In the days when clergymen were treated not merely with deference but often reverence, the sight of the Rev William Shergold in motorcycle leathers mixing with rockers and fellow bikers in a greasy spoon on the North Circular before “doing a ton” around London’s desolate orbital road was distinctly incongruous.

This was the late Fifties and early Sixties when what was perceived as teenage rebellion was a novelty regarded by the older generation with alarm and confusion. So the news that a man of the cloth should wish to mix with doubtful types in winkle-pickers and zip-up leathers, who wore their hair in threatening quiffs and hung about aimlessly in seedy caffs listening to impenetrable beat music was startling.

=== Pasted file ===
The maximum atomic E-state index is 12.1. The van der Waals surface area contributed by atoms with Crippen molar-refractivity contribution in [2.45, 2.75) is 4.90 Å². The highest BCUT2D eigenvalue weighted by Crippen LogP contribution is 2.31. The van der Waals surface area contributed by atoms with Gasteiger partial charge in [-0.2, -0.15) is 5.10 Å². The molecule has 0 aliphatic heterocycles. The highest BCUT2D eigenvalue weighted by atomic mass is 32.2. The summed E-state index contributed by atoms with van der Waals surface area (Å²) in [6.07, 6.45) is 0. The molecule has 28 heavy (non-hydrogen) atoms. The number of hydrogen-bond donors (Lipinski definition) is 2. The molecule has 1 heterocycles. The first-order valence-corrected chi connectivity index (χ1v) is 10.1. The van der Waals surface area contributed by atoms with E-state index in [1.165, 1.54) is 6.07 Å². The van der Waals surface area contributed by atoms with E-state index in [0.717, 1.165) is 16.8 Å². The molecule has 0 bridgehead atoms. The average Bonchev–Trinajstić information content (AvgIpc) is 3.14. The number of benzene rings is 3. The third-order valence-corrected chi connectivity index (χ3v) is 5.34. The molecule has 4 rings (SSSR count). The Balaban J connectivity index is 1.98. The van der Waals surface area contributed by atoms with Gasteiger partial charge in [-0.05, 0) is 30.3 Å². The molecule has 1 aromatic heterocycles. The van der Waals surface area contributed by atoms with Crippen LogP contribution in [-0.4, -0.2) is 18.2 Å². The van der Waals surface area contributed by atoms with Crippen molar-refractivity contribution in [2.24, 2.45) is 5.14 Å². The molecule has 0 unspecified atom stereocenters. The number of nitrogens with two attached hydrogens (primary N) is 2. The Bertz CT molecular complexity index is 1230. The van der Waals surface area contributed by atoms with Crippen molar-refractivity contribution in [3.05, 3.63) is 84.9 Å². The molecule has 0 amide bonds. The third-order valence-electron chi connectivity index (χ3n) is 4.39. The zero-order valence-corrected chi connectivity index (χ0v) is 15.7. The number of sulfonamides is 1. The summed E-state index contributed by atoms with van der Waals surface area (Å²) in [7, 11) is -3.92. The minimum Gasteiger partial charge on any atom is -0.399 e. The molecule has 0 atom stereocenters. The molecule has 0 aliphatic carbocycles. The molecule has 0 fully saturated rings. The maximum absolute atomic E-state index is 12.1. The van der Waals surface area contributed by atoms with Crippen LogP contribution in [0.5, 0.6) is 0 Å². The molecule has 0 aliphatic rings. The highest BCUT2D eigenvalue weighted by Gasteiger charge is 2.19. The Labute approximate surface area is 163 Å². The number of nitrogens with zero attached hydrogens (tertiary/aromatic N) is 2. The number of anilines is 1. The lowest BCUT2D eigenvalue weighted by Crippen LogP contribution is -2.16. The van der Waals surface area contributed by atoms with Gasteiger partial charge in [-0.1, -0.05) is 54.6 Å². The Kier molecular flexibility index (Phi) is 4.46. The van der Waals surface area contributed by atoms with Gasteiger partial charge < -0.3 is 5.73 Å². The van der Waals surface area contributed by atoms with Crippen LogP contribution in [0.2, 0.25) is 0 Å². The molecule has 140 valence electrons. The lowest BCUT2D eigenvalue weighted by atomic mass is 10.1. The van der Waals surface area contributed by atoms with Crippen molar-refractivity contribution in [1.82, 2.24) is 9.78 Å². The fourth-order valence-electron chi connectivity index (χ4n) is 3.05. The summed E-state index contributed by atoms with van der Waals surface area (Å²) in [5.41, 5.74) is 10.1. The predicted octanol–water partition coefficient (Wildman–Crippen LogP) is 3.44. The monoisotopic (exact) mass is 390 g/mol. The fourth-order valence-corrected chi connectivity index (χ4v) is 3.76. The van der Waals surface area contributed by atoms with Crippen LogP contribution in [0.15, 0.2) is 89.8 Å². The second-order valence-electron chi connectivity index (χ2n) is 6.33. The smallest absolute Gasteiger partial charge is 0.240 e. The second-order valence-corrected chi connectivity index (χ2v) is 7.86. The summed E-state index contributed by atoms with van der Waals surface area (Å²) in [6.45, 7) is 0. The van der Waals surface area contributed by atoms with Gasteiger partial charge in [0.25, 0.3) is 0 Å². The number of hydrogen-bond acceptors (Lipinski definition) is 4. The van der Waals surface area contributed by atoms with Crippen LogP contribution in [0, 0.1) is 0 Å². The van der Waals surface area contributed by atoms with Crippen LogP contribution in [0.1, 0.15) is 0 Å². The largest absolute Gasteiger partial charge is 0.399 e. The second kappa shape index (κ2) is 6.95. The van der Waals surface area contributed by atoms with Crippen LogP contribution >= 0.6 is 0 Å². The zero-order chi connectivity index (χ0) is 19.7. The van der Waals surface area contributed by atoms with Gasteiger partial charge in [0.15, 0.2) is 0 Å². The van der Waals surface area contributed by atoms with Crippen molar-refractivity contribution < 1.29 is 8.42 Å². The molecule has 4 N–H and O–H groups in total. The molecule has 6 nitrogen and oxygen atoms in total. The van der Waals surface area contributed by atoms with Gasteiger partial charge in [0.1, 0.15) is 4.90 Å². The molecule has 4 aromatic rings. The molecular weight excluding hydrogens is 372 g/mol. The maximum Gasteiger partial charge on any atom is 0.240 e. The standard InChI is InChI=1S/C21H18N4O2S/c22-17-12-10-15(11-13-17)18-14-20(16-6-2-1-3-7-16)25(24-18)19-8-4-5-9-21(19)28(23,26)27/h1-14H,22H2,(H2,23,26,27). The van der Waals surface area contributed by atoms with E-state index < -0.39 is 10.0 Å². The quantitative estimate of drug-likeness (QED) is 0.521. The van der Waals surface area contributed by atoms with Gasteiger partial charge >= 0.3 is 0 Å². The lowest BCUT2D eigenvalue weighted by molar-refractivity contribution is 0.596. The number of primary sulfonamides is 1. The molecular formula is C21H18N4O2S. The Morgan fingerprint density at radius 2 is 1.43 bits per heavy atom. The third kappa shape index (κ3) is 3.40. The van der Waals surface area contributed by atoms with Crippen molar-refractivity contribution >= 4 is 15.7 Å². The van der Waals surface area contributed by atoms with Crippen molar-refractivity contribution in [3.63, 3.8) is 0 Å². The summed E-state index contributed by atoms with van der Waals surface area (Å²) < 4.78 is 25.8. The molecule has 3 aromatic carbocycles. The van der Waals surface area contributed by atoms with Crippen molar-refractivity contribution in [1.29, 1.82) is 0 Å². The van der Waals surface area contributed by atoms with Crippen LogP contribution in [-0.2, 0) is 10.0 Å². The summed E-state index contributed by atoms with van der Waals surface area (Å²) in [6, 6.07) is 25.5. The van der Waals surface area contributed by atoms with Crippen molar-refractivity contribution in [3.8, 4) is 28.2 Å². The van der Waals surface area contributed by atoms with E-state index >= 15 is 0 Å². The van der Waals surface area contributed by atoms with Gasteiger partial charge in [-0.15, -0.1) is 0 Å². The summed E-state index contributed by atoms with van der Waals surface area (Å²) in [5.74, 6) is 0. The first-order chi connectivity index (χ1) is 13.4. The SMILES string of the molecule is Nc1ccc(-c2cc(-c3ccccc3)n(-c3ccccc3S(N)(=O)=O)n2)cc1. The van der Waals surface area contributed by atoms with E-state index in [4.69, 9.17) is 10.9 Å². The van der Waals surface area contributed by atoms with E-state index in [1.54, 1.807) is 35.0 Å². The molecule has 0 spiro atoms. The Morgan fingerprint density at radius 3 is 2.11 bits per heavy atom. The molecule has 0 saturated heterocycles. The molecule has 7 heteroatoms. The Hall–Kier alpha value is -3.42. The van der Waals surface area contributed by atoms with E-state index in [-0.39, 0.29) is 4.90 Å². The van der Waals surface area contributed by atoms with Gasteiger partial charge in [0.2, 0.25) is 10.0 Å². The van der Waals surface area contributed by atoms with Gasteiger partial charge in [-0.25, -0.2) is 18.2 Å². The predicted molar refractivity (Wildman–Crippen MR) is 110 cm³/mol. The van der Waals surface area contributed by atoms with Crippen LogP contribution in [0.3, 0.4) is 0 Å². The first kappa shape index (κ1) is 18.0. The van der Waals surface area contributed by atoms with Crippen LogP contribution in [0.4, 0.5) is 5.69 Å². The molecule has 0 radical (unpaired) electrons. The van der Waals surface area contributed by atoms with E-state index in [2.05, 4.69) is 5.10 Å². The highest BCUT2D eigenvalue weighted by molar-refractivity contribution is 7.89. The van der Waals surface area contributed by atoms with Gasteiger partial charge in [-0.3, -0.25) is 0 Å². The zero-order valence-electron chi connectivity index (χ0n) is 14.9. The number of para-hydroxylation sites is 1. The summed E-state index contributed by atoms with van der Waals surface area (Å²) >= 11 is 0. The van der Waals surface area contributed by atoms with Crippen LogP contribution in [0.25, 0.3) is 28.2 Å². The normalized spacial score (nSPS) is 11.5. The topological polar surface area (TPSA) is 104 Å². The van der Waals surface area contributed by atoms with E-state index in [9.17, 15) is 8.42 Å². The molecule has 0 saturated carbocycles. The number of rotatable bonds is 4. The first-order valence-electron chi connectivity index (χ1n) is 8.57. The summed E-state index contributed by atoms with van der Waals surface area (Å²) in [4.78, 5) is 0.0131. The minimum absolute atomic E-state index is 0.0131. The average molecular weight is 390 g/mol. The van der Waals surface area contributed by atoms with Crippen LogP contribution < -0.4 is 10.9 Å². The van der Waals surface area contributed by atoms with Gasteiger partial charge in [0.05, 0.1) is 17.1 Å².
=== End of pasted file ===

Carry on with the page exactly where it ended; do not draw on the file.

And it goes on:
(Hat tip to Kendall at T19. Click here for the full story.)